Instruments Developed By UB Dental Researchers Measure Bone Regeneration, Eliminate Additional Surgery

By Mary Beth Spina

Release Date: March 21, 1994 This content is archived.


BUFFALO, N.Y. -- Bone regeneration after periodontal surgery can be accurately assessed without additional surgery by using X-rays and two instruments developed by University at Buffalo dental researchers.

Presenting results of research on the new measuring devices recently at the general meeting of the International Association for Dental Research in Seattle, Othman Shibley, D.D.S., reported that the hand-held instruments can be used at the time the periodontal surgery is performed and following complete healing six months to a year later.

Shibley, UB clinical assistant professor of periodontics, said it is important to assess bone density through volume at the time of surgery and afterward to determine if the surgery was successful in removing bacteria and unhealthy tissue.

X-rays alone do not provide an accurate assessment of the volume of bone density achieved over time. But combined with X-rays, which provide a measurement of width, the new devices add measurements of height and depth, providing three-dimensional figures. When multiplied, these figures provide a measurement of the volume of bone density.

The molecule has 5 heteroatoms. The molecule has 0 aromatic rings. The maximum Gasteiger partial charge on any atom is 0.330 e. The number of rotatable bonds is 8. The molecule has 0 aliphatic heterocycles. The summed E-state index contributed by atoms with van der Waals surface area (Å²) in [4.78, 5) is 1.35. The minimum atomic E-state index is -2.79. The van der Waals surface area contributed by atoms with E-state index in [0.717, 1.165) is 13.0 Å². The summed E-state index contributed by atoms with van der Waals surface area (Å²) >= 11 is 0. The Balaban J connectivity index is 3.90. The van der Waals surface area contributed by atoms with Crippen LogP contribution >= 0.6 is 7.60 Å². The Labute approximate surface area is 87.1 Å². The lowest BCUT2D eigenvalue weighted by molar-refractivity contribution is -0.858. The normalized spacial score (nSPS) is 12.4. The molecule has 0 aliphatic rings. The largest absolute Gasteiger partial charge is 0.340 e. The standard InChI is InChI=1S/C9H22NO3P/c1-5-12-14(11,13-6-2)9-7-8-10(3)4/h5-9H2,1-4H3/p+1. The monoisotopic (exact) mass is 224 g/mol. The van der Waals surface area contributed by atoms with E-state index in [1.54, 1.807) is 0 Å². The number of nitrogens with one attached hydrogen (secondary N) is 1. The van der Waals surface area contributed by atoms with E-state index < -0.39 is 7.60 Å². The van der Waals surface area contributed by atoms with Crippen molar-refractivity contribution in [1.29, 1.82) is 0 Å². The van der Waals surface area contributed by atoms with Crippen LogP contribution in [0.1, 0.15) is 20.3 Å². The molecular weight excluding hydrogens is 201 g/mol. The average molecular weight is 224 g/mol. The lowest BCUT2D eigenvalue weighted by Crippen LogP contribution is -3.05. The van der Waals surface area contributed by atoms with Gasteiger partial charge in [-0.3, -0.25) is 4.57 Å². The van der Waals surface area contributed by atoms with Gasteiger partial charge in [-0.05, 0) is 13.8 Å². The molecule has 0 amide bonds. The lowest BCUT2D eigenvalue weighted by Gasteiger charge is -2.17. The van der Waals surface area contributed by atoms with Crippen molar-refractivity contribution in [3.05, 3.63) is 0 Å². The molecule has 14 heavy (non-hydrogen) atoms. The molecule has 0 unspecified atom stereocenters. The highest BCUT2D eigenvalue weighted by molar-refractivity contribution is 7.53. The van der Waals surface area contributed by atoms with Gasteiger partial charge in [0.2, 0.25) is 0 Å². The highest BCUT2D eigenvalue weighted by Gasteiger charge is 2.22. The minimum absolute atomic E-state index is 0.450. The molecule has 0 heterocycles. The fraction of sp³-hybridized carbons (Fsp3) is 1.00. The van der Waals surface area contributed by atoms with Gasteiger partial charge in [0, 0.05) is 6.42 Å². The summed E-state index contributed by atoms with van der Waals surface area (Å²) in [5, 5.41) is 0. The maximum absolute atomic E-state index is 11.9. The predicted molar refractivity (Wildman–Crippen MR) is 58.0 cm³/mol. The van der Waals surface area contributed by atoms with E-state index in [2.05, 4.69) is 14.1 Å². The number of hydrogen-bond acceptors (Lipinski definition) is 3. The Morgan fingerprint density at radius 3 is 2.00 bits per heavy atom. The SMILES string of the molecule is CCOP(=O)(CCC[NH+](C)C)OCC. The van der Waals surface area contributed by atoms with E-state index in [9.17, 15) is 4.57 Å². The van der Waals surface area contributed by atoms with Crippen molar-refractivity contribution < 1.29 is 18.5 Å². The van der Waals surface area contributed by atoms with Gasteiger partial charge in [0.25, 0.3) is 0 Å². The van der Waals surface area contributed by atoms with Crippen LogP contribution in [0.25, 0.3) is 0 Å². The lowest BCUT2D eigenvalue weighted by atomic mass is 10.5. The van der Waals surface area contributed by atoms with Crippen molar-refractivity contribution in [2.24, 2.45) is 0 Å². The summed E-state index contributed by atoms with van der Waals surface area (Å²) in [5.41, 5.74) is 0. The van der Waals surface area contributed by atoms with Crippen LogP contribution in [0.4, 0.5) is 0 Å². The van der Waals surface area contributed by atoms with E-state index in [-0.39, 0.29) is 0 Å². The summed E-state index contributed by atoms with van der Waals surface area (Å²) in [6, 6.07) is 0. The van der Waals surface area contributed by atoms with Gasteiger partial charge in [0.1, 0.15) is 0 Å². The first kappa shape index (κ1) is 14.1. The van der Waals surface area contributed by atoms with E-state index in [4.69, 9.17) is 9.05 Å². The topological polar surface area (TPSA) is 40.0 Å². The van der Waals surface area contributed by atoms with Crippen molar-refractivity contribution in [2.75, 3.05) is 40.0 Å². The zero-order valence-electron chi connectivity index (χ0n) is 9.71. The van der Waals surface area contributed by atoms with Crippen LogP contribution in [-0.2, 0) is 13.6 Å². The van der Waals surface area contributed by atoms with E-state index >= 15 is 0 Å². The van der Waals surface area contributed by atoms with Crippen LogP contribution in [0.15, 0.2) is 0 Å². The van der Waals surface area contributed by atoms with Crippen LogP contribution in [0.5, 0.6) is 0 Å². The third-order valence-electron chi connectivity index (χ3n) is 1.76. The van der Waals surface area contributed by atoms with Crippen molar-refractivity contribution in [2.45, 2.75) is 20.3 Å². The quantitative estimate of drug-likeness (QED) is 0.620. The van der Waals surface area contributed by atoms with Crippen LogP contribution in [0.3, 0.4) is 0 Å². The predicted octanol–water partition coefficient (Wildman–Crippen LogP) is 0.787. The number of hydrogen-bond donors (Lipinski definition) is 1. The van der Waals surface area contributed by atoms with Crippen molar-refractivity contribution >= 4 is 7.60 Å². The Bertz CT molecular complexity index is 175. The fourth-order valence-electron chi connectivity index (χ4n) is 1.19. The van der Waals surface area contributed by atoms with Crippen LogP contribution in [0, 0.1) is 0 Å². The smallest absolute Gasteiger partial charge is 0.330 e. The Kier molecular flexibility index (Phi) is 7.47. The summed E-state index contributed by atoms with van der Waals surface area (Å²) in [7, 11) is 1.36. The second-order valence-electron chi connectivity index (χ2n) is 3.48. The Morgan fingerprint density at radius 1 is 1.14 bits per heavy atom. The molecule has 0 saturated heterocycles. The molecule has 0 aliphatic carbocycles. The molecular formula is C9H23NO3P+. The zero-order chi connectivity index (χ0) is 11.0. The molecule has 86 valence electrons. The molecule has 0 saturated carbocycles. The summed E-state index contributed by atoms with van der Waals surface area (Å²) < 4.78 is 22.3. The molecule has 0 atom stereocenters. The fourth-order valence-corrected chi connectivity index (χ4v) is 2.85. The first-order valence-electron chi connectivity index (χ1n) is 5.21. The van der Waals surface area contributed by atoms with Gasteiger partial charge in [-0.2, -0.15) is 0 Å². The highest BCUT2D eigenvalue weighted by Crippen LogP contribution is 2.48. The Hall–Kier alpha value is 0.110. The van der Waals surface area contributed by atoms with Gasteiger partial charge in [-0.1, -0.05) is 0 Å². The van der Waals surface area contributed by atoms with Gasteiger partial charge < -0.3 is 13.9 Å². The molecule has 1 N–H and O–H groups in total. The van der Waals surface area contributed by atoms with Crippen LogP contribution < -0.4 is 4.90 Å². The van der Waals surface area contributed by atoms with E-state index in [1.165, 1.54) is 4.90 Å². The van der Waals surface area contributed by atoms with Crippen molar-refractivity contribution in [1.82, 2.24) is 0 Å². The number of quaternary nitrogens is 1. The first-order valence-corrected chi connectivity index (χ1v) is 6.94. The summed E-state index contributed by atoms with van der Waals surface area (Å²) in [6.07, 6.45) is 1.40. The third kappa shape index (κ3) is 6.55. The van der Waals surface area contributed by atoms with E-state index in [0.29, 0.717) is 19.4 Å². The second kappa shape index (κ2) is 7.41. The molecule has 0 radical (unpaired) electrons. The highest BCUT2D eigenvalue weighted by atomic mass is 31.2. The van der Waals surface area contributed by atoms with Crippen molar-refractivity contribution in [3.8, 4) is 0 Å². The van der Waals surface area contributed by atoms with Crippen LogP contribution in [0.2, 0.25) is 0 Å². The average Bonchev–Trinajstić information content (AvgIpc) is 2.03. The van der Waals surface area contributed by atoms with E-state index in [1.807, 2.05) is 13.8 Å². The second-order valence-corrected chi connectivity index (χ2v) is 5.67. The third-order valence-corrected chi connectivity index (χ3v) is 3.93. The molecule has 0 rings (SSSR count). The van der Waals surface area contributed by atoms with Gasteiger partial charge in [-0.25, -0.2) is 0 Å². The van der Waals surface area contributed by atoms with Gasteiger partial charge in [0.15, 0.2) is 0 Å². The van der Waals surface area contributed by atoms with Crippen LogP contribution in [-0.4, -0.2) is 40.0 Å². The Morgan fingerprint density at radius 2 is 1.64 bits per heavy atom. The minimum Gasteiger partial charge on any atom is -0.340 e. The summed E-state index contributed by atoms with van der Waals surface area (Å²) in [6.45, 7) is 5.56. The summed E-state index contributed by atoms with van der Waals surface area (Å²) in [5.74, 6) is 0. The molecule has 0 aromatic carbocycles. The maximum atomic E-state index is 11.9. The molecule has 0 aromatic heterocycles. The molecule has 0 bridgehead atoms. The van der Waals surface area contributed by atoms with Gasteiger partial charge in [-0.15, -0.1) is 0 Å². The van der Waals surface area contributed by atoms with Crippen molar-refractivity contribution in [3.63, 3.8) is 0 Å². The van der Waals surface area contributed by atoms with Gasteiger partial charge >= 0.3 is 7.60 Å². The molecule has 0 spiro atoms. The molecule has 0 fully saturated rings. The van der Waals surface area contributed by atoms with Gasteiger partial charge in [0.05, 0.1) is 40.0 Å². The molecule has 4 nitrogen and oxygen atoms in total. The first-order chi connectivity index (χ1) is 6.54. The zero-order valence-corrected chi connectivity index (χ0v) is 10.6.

Techniques currently in use require additional surgery to assess the amount of bone regeneration by measuring bone density volume.

The first instrument designed by the UB researchers has an angle of l.5 mm at the tip to catch under the roof of the furcation -- the space between the roots of a multi-rooted tooth such as a molar that is filled with bone if not eroded by gum disease. This probe measures from the roof to the free gingival margin.

The second probe, which is curved horizontally with l mm increments, measures the horizontal distance of the furcation.

In a study to determine the effectiveness of the new measuring method, measurements of bone density were taken from 11 patients before their gum surgery using the combination of X-rays and new probes, and again at the time of their gum surgery using a standard technique.

There was no significant difference in the measurements of bone-density volume.

Since the new method involves no surgery, it can be used periodically to measure regeneration safely, accurately and economically.

The calibrated, UB-designed devices can be easily and thoroughly sterilized and included on an instrument tray.

Other members of the UB research team are Sebastian G. Ciancio, D.D.S., professor of periodontics, and Sawsan Tabbaa, D.D.S., research assistant.